In the business world, the mantra has often been: the more information available, the better. This is especially true when considering customer relationship management effectiveness. But as technological advances have brought more information to our fingertips than ever before, it becomes apparent that the age-old mantra is really only half true - and the sudden fire hose of available information could actually turn into a CRM nightmare if organizations can’t sort and leverage it in a way that brings business value. Just like if a simple Google search returned a million unsorted, unranked results, all of the information in the world regarding your customers and your industry isn’t useful unless there’s a way to control it and apply it as meaningful knowledge. And what constitutes authoritative and expert advice? Just because content shows up in a Google search result doesn’t make the content necessarily reliable or relevant.Unfortunately, the difference between actionable knowledge and information overload is a fine line is proving difficult for today’s organizations to master. According to leading knowledge economy research and advisory firm Basex, an estimated minimum of $900 billion is lost per year in lowered employee productivity and reduced innovation. Despite its heft, this is a fairly conservative number and reflects the loss of 25 percent of the knowledge worker’s day to the problem. The total could be as high as $1 trillion. Too often, organizations accept this information overload as inevitable and their sales force automation or CRM deployments become a repository for contacts, customer interactions and notes -the equivalent of a virtual shoebox.The distressed economy has most of us taking a second look at the way many things are done, and topping the list should be how to break CRM outside of the box. By converting systems that previously could only guide end users to answer the “what to do next” question into systems that can guide on how to do it best, organizations will start to see tangible business value in improving their customer interactions and experience. The face of CRM is changing to make it possible for employees to tap into better information in a more meaningful way — and hopefully marks the end of the productivity struggle with successful information management.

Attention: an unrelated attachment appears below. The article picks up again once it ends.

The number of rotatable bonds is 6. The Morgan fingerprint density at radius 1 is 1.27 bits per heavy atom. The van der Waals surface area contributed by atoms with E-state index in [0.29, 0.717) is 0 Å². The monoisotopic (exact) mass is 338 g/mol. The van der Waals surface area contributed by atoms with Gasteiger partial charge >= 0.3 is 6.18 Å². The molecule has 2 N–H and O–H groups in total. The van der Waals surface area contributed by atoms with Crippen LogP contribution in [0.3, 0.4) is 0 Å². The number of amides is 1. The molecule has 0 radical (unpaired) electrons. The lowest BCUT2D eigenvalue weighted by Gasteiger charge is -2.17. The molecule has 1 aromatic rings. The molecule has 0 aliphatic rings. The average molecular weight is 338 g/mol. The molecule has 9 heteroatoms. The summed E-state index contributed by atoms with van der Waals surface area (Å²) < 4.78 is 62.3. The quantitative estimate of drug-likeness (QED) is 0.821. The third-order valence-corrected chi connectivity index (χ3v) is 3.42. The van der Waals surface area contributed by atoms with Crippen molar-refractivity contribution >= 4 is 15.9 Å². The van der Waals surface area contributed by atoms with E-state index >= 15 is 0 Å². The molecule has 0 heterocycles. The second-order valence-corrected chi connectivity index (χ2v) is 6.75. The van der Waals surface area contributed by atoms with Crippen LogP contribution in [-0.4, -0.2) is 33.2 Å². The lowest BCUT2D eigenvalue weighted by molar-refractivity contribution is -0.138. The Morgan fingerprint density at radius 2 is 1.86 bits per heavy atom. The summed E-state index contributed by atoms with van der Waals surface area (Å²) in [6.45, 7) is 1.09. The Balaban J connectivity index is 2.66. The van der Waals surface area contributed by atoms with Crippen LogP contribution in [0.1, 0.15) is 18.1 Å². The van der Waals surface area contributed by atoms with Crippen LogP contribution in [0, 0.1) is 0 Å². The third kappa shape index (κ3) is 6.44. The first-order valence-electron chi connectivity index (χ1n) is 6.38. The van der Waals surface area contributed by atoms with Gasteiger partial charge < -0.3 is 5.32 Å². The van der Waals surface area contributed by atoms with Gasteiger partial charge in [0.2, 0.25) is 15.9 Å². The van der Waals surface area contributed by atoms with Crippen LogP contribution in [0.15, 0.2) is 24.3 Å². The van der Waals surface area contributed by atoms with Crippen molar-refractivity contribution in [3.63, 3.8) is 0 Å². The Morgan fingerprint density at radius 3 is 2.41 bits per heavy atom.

One of the elements that is currently revolutionizing the game for CRM is the way that collected data can be distributed within an organization. Employees now have the ability to employ social networking to share knowledge, past experiences and advice. Through connections like chat, uploading user-generated content, wikis and sharing knowledge via RSS feeds and blogs, social networking and Web 2.0 components are opening up new possibilities for getting the information you need, exactly when you need it. The idea behind these collaborative technologies is for subject matter experts to contribute their best practices, advice and tips to the knowledge base so that it can be indexed, searched upon and applied by peer groups across distributed workforces. And while some organizations wrestle with user-generated content and its potential to compound information management problems even further, if leveraged correctly, it can actually have the opposite effect. For example, picture CRM as it has been in the past. A customer named Jim calls with questions on the benefits of upgrading to your latest product version, why he should stay with you as opposed to switching to your competitor; and how this latest product version has functioned in environments similar to his. You may know the answer to the first two, but don’t have all of the necessary details on the third. You make a note of the question, let Jim know you’ll get back to him, and set out on the hunt for the missing information. This may involve asking your manager, tracking down an expert in product management or wading through a vast amount of training material. A traditional CRM search may turn up data on where the latest product version has been implemented, but not guidelines on how it functioned or advice for demonstrating its value in that particular environment to the customer. The information is a mile wide but only an inch deep. And it’s not just a matter of the time involved in searching multiple sources to find potential answers; staff do not know where to start or who to engage, because these resources and experts often reside outside of their organizations. Now picture CRM as it evolves from being a virtual shoebox to an applicable resource. In the same scenario, customer Jim calls. You are able to answer his first two questions, provide additional incentives around a brand new promotional deal on the upgraded version, and search for the answer to the third question while Jim is still engaged on the phone. Your business actually has the ability to meet that request in real time now that today’s CRM offerings are building in search functions to find and rank previously uploaded advice, experiences and other knowledge capabilities with added background and framework. While making small talk with Jim, you can convey the notes posted by a colleague on the implementation of the product in an environment similar to Jim’s: it functioned extremely well in situation X, but had slight problems in the area of Y. The amount of total information available might be even more to access than before, but with additional context capabilities, it’s now just as deep as it is wide. Most importantly, content and information can be indexed so only the relevant information is delivered as opposed to an entire document. For example, think of product training material produced as a sales tool for the field. Rather than paging through three-ring binders or an electronic version of the materials, your search results would publish answers embedded within the product training manual. This approach not only addresses the business issue of information overload, it also enables organizations to transform their long-form content into assets that provide answers on-demand. For almost every organization, the most important asset is its people. Nowhere is that more apparent than in the personal interactions between customer and staffer, and the CRM knowledge that results. The technology is now catching up, and providing the ability to connect and empower the most important links a company has - its workers and cutomers.